ICT firms jostle for new smart driving licence tender

Admire Moyo
By Admire Moyo, ITWeb's news editor.
Johannesburg, 11 Jun 2024
Government has had challenges with multiple breakdowns of its single printing machine for driving licences. (Photograph by Admire Moyo)
Government has had challenges with multiple breakdowns of its single printing machine for driving licences. (Photograph by Admire Moyo)

ICT firms are looking to clinch a tender to provide South Africa’s new driver’s licence card and printing equipment.

This, as the Department of Transport yesterday announced it is “on track” to deliver the new equipment after admitting to facing initial challenges in finding a suitable service provider.

The department received five bids from the following bidders: Ren-form Corporate Print Media, NEC XON, Muehlbauer ID Services, Gemalto Altron Fintech Southern Africa, and Idemia Identity and Security South Africa.

Over the years, government has had challenges with multiple breakdowns of its single printing machine for driving licences, leading to a huge backlog in the issuing of the documents. The machine was introduced in 1998.

Last year, the machine broke down due to a technical problem that required a part to be replaced by the original manufacturer overseas, leaving drivers in limbo.

In a move to fight counterfeiting, the South African government is looking to introduce a new smart driving licence with security features such as biometric data, holograms and watermarks.

With the new printer, the Driving Licence Card Account – a trading entity operating under the Department of Transport – should be able to produce a card within five working days, nine days faster than the current printer.

According to the department, the new card will be valid for eight years, instead of the current five. However, it notes that current cards will continue to be recognised as valid until 31 March 2029.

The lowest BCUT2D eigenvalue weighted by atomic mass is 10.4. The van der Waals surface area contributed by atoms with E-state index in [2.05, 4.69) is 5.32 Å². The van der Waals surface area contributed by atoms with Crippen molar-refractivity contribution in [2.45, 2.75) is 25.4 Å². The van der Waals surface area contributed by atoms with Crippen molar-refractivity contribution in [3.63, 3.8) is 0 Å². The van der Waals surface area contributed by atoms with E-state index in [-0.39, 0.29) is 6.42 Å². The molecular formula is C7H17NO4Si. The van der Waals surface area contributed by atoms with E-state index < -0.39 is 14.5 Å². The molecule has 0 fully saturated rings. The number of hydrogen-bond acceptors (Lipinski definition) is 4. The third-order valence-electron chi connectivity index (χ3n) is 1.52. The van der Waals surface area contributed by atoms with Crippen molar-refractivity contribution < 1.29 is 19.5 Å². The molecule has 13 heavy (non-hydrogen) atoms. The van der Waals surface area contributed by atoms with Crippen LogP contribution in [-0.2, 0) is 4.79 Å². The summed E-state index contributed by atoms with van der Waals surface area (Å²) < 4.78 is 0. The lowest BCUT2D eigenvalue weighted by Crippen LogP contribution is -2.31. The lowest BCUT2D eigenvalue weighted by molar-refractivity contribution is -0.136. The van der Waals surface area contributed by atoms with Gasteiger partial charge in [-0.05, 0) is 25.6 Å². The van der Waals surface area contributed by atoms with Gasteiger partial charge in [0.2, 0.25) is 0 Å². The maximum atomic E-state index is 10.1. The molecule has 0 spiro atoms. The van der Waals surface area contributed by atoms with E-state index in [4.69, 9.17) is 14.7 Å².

Transport minister Sindisiwe Chikunga recently said the new offerings will introduce a system with driving licence cards linked to smart card technology.

The tender documents show the new card will also make the South African driving licence compatible with the International Information Technology Personal Identification Compliant Driving Licence (ISO18013).

The front of the card will display the driver’s name, gender, date of birth, ID number and information about the licence, such as issuance date, code, licence number and validity period.

A photo of the licence-holder will be shown on the front of the card, along with their signature.

The card body will be made from 100% polycarbonate material, with specifically designed security elements.

“With the evaluation and adjudication of the bids completed, the department is almost on the brink of pronouncing a new dawn in the driving licence card environment, with the audit process being the only last hurdle standing in the way,” the department said yesterday.

Cabinet gave the go-ahead for the department to produce a new driving licence card for the country on 30 August 2022, says the transport department.

As a result, the department embarked on its first attempt to source a service provider to deliver a turnkey solution.

“The above bid was advertised on 10 November 2022. This bid process was unsuccessful, resulting in a re-advertisement of the bid on 5 April 2023. Bid DLCA/2023/01: Provision of a Turnkey Solution for Personalisation of Smart Driving Cards in South Africa was advertised in the government tender portal,” the department said.

It notes that the bid closed on 5 May 2023, and owing to its technical complexity, this bid continues to be under consideration, which requires the department to adhere to prescribed supply chain management prescripts and regulations.

With the evaluation and adjudication of the bid completed, the department has emphasised the bid is undergoing standard and required probity/audit processes.

The department points out that it cannot finalise the bid process until the above are completed.

“The department pleads for patience as it is prohibited by law to poke its nose into the affairs of the bidding committees. In compliance with the rules and regulations on tender processes, the department can therefore not be characterised as lacking transparency. The department will pronounce on this matter when all processes have been completed,” it said.